That summer, he moved from rookie ball to short-season Class A in Vermont to low-Class A in Hagerstown, Md. At each level, he was part of an outfield rotation.
“He was a nice piece to add to a mix that allowed the organization to kind of see all his skills,” said Darnell Coles, a former major league outfielder who worked as a coach in the Nationals’ minor league system at the time. “He hit up and down the lineup, was a good fastball hitter. I knew his dad, watched his dad, so I knew how he would be: Always ‘Yes, sir. No, sir.’ He loved the game.”
In his first season of pro ball, Tolan hit .210 with one homer in 81 at-bats. The Nationals brought him to spring training in 2008, but every year, with a new draft class getting set to enter the system, fringe players live day-to-day. One morning on the back fields in Viera, Fla., Coles approached Tolan to deliver unwanted news.
“It’s a numbers game at that point,” Tolan said. “It was like the undertaker was coming.”
Cut by the Nationals, Tolan drove to the Orlando home of Ken Griffey Jr., whose Cincinnati Reds trained in Sarasota. The future Hall of Famer offered Tolan encouragement, and he remained in Florida in hopes of another organization calling him up. When that didn’t happen, Tolan latched on with the Bay Area Toros of something called the Continental Baseball League. The advantage: The club was based in Texas City, just southeast of Houston. The disadvantage?
“The league was terrible,” Tolan said. “It was like the bush league of independent leagues.”
In just 18 game, Tolan hit .188. Still, he went into the winter hoping to keep his career alive. Coaches he knew from the Nationals had called other teams with recommendations. He said he had a few workouts lined up.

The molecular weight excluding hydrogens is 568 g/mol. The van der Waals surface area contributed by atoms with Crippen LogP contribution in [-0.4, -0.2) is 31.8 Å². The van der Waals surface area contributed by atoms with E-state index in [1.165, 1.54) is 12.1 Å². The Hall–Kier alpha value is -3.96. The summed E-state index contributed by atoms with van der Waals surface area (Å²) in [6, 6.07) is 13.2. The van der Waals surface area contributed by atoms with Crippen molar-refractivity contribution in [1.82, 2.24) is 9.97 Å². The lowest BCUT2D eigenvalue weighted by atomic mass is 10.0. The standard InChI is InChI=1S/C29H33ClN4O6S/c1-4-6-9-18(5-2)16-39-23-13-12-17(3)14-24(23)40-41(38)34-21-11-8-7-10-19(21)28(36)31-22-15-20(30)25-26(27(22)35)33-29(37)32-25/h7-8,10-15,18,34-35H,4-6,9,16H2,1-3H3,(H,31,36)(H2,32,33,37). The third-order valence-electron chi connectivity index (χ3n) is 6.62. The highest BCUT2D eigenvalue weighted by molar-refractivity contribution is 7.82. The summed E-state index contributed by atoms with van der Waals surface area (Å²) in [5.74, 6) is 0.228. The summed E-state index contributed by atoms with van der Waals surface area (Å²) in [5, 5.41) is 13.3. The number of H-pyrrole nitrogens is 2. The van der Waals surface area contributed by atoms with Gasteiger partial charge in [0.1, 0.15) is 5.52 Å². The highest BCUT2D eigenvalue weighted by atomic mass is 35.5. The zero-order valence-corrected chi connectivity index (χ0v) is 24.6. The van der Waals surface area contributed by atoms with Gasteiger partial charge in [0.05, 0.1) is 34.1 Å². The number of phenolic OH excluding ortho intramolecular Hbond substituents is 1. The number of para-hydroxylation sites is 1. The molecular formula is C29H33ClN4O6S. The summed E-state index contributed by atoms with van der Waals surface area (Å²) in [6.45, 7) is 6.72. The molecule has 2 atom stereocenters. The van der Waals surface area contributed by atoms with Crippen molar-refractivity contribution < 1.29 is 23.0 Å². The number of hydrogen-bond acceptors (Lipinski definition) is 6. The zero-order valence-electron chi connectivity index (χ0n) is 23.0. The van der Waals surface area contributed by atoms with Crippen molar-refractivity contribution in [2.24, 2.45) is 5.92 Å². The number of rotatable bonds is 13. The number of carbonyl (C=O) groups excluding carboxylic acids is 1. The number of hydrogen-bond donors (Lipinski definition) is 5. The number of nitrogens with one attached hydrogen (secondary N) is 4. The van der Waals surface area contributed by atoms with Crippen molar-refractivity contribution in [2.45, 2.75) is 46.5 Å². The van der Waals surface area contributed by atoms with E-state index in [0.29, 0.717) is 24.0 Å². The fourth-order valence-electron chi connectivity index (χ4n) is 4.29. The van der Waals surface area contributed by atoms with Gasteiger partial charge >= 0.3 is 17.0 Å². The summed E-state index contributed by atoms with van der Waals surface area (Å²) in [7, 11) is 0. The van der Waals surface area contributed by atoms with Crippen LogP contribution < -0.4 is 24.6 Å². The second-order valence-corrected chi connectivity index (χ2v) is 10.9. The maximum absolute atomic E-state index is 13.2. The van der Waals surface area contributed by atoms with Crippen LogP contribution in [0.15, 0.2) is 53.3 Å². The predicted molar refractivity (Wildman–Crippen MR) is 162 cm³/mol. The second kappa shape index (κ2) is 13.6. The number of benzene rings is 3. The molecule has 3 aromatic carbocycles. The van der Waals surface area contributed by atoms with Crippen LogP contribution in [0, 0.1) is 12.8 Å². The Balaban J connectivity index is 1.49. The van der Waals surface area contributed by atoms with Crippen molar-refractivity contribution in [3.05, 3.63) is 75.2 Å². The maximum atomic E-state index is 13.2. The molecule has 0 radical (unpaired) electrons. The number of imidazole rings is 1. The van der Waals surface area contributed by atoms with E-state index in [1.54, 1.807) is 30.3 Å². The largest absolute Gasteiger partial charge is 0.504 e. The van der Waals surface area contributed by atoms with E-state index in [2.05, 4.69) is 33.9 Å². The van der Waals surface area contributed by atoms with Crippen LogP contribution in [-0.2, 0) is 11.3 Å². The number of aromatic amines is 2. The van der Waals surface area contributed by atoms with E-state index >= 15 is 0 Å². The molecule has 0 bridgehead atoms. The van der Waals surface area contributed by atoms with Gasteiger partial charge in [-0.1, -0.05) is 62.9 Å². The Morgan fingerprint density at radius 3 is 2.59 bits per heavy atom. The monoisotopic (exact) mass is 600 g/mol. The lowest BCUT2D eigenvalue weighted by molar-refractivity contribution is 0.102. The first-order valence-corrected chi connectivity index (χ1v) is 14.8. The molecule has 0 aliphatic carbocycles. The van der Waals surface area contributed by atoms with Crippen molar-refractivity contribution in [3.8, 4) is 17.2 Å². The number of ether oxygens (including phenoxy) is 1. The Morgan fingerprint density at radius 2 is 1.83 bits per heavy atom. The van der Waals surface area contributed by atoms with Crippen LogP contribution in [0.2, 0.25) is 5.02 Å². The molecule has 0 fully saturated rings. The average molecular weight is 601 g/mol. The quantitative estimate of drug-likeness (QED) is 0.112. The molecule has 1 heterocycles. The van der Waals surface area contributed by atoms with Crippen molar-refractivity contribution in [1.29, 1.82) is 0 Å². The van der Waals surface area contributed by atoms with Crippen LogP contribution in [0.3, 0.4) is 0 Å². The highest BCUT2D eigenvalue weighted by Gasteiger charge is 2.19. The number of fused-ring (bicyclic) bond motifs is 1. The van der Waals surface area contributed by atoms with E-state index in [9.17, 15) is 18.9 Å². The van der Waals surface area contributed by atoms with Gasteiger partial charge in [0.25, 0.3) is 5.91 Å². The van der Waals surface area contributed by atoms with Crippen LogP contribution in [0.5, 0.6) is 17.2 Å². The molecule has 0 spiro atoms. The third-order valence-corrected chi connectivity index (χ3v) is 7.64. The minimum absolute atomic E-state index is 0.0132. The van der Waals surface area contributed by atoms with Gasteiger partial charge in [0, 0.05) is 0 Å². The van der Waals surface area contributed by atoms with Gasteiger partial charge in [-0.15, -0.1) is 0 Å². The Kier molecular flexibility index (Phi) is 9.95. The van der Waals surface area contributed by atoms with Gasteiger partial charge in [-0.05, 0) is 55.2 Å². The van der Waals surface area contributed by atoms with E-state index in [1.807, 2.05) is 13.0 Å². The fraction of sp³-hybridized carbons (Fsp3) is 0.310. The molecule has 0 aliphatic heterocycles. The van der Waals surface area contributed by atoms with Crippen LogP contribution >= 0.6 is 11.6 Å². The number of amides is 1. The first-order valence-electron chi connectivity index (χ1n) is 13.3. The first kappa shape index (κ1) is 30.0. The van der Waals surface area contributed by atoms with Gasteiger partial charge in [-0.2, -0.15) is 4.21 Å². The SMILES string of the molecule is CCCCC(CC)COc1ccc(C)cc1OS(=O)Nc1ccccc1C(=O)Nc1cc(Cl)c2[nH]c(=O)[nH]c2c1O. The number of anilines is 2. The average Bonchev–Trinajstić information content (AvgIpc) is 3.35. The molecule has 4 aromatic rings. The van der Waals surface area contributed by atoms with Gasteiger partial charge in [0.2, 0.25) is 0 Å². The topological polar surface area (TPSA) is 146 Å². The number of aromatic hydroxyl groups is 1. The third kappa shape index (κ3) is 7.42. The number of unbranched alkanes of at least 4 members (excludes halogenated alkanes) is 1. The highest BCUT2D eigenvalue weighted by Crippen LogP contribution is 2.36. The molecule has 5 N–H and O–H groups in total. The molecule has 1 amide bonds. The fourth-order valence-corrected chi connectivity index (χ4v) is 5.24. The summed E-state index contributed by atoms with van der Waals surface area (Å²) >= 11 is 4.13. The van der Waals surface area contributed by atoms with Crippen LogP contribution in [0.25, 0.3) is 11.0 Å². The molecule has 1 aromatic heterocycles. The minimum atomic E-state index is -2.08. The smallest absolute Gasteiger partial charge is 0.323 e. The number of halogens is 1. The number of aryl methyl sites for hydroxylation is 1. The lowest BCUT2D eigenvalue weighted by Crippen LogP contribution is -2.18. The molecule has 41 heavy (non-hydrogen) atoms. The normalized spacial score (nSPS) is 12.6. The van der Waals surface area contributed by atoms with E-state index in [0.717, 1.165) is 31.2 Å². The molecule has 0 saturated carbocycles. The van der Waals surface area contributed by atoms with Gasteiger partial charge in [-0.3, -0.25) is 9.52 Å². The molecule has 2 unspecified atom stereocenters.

“I was hopeful about the upcoming season,” Tolan said. “I felt like something might happen.”
And on the penultimate night of 2008, he pulled his own car in front of his own house. He saw the headlights. And he heard these words: “Get on the ground.”
On the night of Dec. 30, 2008, Tolan thought he was picking up a fill-in shift as a waiter at Pappadeaux Seafood Kitchen, a Texas institution. But when he arrived for work, he found a miscommunication meant he wasn’t needed, so he met his cousin Anthony Cooper — “He’s like a brother, really,” Tolan said — for a night out. They played pool with friends, hung out, picked up some beverages for the next night’s New Year’s Eve celebration and hit Jack in the Box before heading home. When they pulled into Tolan’s neighborhood, it was nearly 2 a.m.
At the time, a Bellaire officer named John Edwards was patrolling, and after witnessing Tolan quickly pull around a corner, he followed the Xterra. He ran the license plate number: 696BGK. The problem: Edwards typed in 695BGK. That number, off by a digit, returned a stolen vehicle of the same make and color, court records show.
Edwards emerged from his patrol car and drew his gun. He accused Tolan and Cooper of stealing the car.
“That’s not true,” Cooper said, according to court records.
“That’s my car,” Tolan said. “This is my house.”
Tolan said he offered to get his ID so he could prove it. The commotion woke Tolan’s parents, who came through the front door in their pajamas. According to court records, Bobby Tolan asked his son and nephew to follow Edwards’s request to get on the ground.
“This is my nephew,” Bobby Tolan said. “This is my son.”
Edwards radioed for assistance, and soon, Sgt. Jeffrey Cotton arrived on the scene. Cotton also drew his pistol, court documents show. Marian Tolan reiterated the family’s pleas: This was their car and their house.
Cotton ordered Marian Tolan against the garage door. “Are you kidding me?” Marian Tolan asked, court records show.
“The scene was in no way under control,” Edwards testified in court.